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Virus Disrupts Miami Area’s International Trade And Supply Systems

The coronavirus pandemic has shaken and rearranged trade and supply chains in Miami-Dade County, home to PortMiami and Miami International Airport, global hubs for international trade. It has also pushed the country into an economic downturn, causing a collapse in demand for many products. But this enormous trade system — which includes importers, exporters, logistics firms, freight forwarders, warehouses, customs brokers, transporters and others — continues to function even as it deals with shortages of merchandise, demand spikes, business closings, import delays, sick employees, and the need to reduce personnel.

Many local companies feel the impact. Among them:

▪ Part of the building materials cargo A Customs Brokerage in Doral ordered for clients is stranded in China and other countries of origin due to manufacturing and port shutdowns caused by the Corona virus, said Gabriel Rodriguez, president of the family-owned firm with 50 employees.

▪  Miami importers and distributors of cut flowers account for most of the cut flowers brought into the U.S. and provide jobs for about 6,000 people. But as the economy slumped, demand for cut flowers collapsed.

▪ And Fru-Veg Marketing in Miami, for one, must work hard to balance future production of fruits and vegetables on foreign farms with the demands of American shoppers struggling though a recession.

MANY UNKNOWNS

No one know for sure how deeply the virus will affect U.S. trade. It could decline by nearly $1 trillion this year, to the lowest point in a decade, if the current economic crisis is similar to the financial collapse of 2008-2009, according to a recent article in Forbes by Ken Roberts, president of WorldCity, a Miami-based multimedia company specializing in international trade.

Nor is it clear today how flexible supply chains will be as production in China, Europe, Latin America and the U.S. catches up to strong demand for scarce items like medical supplies, testing equipment, surgical masks, gowns and respirators.

Trade relationships, now under strain, will endure the crisis, one expert said.

“The actual trade relationships between countries do not change much, nor do those between buyer and seller if they are long-term relationships, just because of an economic downturn, political strife, financial problems, natural disasters or health pandemics,” said Jerry Haar, professor and executive director for the Americas at Florida International University’s College of Business. “They ebb and flow, but they do not dissolve,” he said.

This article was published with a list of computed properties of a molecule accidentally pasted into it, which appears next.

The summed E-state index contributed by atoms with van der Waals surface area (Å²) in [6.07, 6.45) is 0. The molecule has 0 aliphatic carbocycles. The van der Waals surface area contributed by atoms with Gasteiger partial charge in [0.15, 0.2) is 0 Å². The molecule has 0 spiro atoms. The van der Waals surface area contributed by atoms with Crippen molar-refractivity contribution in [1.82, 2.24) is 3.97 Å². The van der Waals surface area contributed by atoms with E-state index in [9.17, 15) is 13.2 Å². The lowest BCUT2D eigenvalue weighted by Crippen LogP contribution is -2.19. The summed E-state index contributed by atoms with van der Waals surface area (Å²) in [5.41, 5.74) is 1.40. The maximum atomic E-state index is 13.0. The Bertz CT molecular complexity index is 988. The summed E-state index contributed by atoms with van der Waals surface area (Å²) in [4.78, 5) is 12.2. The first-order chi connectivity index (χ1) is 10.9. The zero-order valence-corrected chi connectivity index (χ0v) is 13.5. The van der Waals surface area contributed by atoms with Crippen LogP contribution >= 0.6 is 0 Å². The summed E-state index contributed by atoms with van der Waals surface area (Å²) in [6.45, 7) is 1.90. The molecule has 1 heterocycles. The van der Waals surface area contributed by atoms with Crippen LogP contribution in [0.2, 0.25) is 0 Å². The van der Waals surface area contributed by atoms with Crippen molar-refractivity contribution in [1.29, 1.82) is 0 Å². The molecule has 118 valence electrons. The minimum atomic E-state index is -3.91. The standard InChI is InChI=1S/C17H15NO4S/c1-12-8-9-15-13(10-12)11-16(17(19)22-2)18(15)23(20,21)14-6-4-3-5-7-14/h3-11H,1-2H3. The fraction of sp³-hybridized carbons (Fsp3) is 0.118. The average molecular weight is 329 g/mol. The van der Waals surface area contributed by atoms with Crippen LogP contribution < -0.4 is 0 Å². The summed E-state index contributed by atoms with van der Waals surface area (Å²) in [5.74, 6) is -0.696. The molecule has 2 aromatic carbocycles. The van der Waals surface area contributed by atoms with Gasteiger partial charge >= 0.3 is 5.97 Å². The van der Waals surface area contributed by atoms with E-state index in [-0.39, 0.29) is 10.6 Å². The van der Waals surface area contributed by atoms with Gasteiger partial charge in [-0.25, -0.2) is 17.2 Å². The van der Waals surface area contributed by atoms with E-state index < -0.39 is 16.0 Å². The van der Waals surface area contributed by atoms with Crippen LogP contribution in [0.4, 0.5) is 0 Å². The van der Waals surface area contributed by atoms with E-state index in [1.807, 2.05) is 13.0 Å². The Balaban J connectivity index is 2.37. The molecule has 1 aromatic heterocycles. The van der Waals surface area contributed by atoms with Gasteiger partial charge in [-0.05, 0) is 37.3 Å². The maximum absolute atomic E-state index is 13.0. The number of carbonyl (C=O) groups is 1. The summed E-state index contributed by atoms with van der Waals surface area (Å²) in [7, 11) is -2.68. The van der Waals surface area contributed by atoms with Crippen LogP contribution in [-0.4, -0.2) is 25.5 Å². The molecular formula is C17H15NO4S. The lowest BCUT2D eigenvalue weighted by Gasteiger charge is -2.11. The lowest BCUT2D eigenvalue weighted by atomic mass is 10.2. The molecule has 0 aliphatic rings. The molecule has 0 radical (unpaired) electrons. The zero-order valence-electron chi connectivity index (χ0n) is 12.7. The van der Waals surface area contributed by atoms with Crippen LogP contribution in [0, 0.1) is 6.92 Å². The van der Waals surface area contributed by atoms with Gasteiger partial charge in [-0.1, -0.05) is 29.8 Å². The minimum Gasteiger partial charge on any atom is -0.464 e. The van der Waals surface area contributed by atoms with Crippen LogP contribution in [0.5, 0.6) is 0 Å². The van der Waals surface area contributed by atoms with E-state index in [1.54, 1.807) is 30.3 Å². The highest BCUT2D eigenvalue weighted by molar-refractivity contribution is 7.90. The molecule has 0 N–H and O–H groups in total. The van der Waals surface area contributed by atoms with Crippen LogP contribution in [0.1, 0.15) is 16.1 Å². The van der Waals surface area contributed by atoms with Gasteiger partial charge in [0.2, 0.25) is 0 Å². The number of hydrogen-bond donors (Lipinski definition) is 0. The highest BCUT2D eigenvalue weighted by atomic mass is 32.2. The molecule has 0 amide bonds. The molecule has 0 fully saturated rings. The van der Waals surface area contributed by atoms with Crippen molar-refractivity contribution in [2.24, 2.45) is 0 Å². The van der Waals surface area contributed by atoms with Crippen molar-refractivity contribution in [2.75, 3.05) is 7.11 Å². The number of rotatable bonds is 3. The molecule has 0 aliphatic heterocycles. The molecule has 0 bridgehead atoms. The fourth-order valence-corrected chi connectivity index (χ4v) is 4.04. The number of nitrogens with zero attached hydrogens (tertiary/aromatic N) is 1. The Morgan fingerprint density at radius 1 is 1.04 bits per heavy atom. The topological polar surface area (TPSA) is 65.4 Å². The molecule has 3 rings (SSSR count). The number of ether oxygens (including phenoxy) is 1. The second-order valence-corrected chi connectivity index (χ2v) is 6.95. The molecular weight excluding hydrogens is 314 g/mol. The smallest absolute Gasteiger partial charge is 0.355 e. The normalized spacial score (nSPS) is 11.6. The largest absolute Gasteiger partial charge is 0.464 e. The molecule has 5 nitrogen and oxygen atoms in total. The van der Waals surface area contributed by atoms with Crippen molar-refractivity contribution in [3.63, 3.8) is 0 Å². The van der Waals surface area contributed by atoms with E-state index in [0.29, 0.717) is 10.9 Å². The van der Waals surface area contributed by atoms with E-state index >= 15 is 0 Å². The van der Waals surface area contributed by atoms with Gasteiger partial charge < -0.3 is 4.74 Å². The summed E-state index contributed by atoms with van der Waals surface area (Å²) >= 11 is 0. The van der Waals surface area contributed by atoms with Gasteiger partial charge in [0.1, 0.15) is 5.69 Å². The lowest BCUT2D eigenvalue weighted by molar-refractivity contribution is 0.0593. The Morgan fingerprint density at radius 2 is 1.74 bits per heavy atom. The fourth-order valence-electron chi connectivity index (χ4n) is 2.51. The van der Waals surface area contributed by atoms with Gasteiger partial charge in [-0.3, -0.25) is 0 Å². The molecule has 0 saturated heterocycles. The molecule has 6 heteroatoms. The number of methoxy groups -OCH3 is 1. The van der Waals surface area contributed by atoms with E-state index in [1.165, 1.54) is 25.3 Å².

Haar also pointed out that services make up an enormous share of the region’s trade balance: “For South Florida, services — tourism, hospitality, foreign students, law and accounting services — is where we will be knocked for a loop.”

“With the global economy exhibiting sluggish performance even before the pandemic, COVID-19 is the equivalent of a kick to the groin to someone who already has a double hernia,” Haar said.

DISRUPTIONS IN SUPPLY

The entire supply chain has been disrupted by coronavirus, said Gary Goldfarb, chief strategy officer at Interport Logistics, an international trade logistics, distribution, warehousing and supply chain enterprise in Miami. “Prior to the shutdown in the U.S., we had a shutdown in Asia,” he said.

For instance, China — PortMiami’s biggest supplier of imports — closed in January for its traditional Lunar New Year celebrations but didn’t open up afterward due to the virus. However, because sea cargo from Chinese ports typically takes 30-35 days to reach PortMiami, some merchandise ordered weeks or months ago has been arriving.

Air cargo through Miami International Airport was down slightly during the first two months of 2020, but its traffic remains vigorous, thanks in part to the need for medical equipment and supplies.

“MIA may not be flying too many passengers now, but they have been receiving cargo flights regularly and cargo charters as well,” said Goldfarb, who has decades of experience in South Florida trade and logistics. “Easy to tell. Go to MIA on any afternoon at 6 p.m. and see how many cargo planes are on the ground. Come back at 8 a.m. and they are not there,” he said.

MIA is a key international shipping and reception center for vaccines, medicines and medical equipment.

Cargo carriers at MIA are critical in meeting currently insatiable demand for surgical masks, gloves and gowns; digital non-contact thermometers and COVID-19 tests kits (now being made in Chile); and flower imports from Latin America.

Even though handling of freight continues at PortMiami and MIA, it is not clear what will happen as the recession progresses this year, or if employees who become infected with coronavirus will slow cargo processing.

MIA is a global supply hub. It is the top U.S. airport for international freight, and one of the leading freight movers internationally. In 2019, MIA handled more than 2.3 million tons of cargo (including mail), down 1.54 percent from the previous year. The dollar value for the full year was over $58.8 billion. For the first two months of 2020, MIA’s total trade fell 1.74 percent to $9.57 billion compared to the same period in 2019.

The value of all trade (exports and imports) moving through PortMiami last year was $26.6 billion, according to an analysis of U.S. Census Bureau data by WorldCity, a Miami-based multimedia company specializing in international trade.